Doctors and nurses from The Ministry of Health and officers of the Malagasy Red Cross staff a healthcare checkpoint at the 'taxi-brousse' station of Ampasapito district in Antananarivo on October 5, 2017, with the mission of informing passengers leaving Antananarivo, and to potentially detect cases suspected of plague. Madagascan authorities have ordered two universities to close temporarily as efforts intensify to halt a plague outbreak that has killed 33 people and caused widespread panic. The Indian Ocean island nation suffers annual plague outbreaks, but this year the disease has affected urban areas, triggering concern from the World Health Organization (WHO). / AFP PHOTO / RIJASOLO (Photo credit should read RIJASOLO/AFP/Getty Images)
Doctors and nurses from The Ministry of Health and officers of the Malagasy Red Cross staff a healthcare checkpoint at the 'taxi-brousse' station of Ampasapito district in Antananarivo on October 5, 2017, with the mission of informing passengers leaving Antananarivo, and to potentially detect cases suspected of plague. Madagascan authorities have ordered two universities to close temporarily as efforts intensify to halt a plague outbreak that has killed 33 people and caused widespread panic. The Indian Ocean island nation suffers annual plague outbreaks, but this year the disease has affected urban areas, triggering concern from the World Health Organization (WHO). / AFP PHOTO / RIJASOLO (Photo credit should read RIJASOLO/AFP/Getty Images)
ANTANANARIVO, MADAGASCAR - OCTOBER 03 : Workers from Department of Emergency and Response to Epidemics and Disasters (SURECA) within the Ministry of Health of Madagascar implement a desinsectisation in a public school in Antananarivo, Madagascar as plague spreads rapidly in cities across the country on October 3, 2017. Twenty people have died so far from plague in Madagascar while more than 100 other suspected cases have been registered across the country. (Photo by Henitsoa Rafalia/Anadolu Agency/Getty Images)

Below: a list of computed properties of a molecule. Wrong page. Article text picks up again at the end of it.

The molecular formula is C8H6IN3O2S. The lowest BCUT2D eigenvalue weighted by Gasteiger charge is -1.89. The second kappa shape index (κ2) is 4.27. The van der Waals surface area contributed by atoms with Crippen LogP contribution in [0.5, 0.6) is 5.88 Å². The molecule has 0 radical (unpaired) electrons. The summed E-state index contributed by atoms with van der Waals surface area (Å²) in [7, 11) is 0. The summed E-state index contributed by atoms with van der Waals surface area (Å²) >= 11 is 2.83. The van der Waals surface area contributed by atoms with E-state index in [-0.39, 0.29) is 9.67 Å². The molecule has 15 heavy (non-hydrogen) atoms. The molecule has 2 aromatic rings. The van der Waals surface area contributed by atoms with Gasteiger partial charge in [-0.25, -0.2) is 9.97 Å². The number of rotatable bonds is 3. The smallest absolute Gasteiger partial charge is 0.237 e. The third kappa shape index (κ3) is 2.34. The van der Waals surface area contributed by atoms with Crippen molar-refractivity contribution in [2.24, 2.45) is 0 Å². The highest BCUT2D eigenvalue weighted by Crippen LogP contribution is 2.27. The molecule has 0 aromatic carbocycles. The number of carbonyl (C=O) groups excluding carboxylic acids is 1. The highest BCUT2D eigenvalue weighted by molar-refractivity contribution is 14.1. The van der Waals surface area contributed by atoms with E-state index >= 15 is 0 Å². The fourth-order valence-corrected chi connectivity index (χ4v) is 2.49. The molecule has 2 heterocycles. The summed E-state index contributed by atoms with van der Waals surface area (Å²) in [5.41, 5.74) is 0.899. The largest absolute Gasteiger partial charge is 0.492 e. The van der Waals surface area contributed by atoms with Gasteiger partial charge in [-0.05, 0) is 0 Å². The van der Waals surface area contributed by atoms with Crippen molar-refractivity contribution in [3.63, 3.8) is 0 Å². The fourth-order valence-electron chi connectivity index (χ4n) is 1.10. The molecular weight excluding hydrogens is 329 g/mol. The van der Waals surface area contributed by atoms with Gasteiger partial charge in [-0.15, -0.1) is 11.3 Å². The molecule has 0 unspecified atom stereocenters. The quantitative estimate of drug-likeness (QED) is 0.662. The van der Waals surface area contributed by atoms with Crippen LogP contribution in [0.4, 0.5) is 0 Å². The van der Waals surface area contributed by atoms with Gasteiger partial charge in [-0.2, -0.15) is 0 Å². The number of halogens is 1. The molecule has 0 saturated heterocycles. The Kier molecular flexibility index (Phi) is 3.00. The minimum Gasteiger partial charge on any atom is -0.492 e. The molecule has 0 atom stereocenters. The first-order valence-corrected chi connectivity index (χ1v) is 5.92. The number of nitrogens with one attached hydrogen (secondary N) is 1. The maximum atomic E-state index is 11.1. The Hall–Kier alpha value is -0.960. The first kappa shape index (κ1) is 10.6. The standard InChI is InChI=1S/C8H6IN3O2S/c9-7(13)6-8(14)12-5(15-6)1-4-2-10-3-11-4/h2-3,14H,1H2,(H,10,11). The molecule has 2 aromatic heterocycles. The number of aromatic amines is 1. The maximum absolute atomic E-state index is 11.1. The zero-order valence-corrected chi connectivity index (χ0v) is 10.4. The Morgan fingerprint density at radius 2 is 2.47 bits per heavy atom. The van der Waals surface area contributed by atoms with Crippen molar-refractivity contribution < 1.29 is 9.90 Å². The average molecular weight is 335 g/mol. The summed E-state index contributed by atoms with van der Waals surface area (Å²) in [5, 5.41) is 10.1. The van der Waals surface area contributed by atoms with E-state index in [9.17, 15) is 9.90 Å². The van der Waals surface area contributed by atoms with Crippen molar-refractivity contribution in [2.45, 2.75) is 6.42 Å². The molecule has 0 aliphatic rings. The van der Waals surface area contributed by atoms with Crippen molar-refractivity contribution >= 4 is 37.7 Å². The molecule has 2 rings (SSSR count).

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That's partially due to the type of plague involved in the outbreak.

The more common — and more commonly known — bubonic plague, which was responsible for the "Black Death" in medieval Europe, is passed to humans from fleas. Fleas pick up the plague-causing bacteria Yersinia pestis from small mammals like rodents.

But health officials are predominantly reporting cases of pneumonic plague, which can be spread from person to person through coughing. This kind of plague is far more deadly. While bubonic plague kills 30 to 60 percent of infected people, pneumonic plague is always fatal without treatment.

Madagascar is also a very poor country, and that's contributed to the outbreak. People living in poor, rural areas come into contact with rodents and their fleas more often. And health care options are few and far between, making it even harder for people to find affordable treatment after becoming infected.

The WHO has appealed for another $5.5 million "to effectively respond to the outbreak and save lives."